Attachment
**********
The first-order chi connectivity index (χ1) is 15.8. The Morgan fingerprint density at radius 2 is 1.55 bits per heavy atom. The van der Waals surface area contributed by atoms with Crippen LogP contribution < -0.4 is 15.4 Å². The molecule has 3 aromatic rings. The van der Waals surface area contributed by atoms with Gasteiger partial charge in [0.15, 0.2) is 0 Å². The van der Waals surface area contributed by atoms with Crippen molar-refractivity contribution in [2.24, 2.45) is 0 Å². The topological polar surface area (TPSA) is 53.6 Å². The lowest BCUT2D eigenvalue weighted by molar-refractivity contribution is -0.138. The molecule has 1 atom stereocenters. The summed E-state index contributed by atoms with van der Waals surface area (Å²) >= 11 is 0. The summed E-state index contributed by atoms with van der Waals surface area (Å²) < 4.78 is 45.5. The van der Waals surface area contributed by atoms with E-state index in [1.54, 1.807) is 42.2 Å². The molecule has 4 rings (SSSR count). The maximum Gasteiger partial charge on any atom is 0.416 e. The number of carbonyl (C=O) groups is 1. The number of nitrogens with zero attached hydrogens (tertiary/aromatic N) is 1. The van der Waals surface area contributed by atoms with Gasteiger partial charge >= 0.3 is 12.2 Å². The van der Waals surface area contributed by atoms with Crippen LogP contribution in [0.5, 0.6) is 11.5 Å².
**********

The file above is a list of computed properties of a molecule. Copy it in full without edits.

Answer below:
The first-order chi connectivity index (χ1) is 15.8. The Morgan fingerprint density at radius 2 is 1.55 bits per heavy atom. The van der Waals surface area contributed by atoms with Crippen LogP contribution < -0.4 is 15.4 Å². The molecule has 3 aromatic rings. The van der Waals surface area contributed by atoms with Gasteiger partial charge in [0.15, 0.2) is 0 Å². The van der Waals surface area contributed by atoms with Crippen molar-refractivity contribution in [2.24, 2.45) is 0 Å². The topological polar surface area (TPSA) is 53.6 Å². The lowest BCUT2D eigenvalue weighted by molar-refractivity contribution is -0.138. The molecule has 1 atom stereocenters. The summed E-state index contributed by atoms with van der Waals surface area (Å²) >= 11 is 0. The summed E-state index contributed by atoms with van der Waals surface area (Å²) < 4.78 is 45.5. The van der Waals surface area contributed by atoms with E-state index in [1.54, 1.807) is 42.2 Å². The molecule has 4 rings (SSSR count). The maximum Gasteiger partial charge on any atom is 0.416 e. The number of carbonyl (C=O) groups is 1. The number of nitrogens with zero attached hydrogens (tertiary/aromatic N) is 1. The van der Waals surface area contributed by atoms with Gasteiger partial charge >= 0.3 is 12.2 Å². The van der Waals surface area contributed by atoms with Crippen LogP contribution in [0.5, 0.6) is 11.5 Å².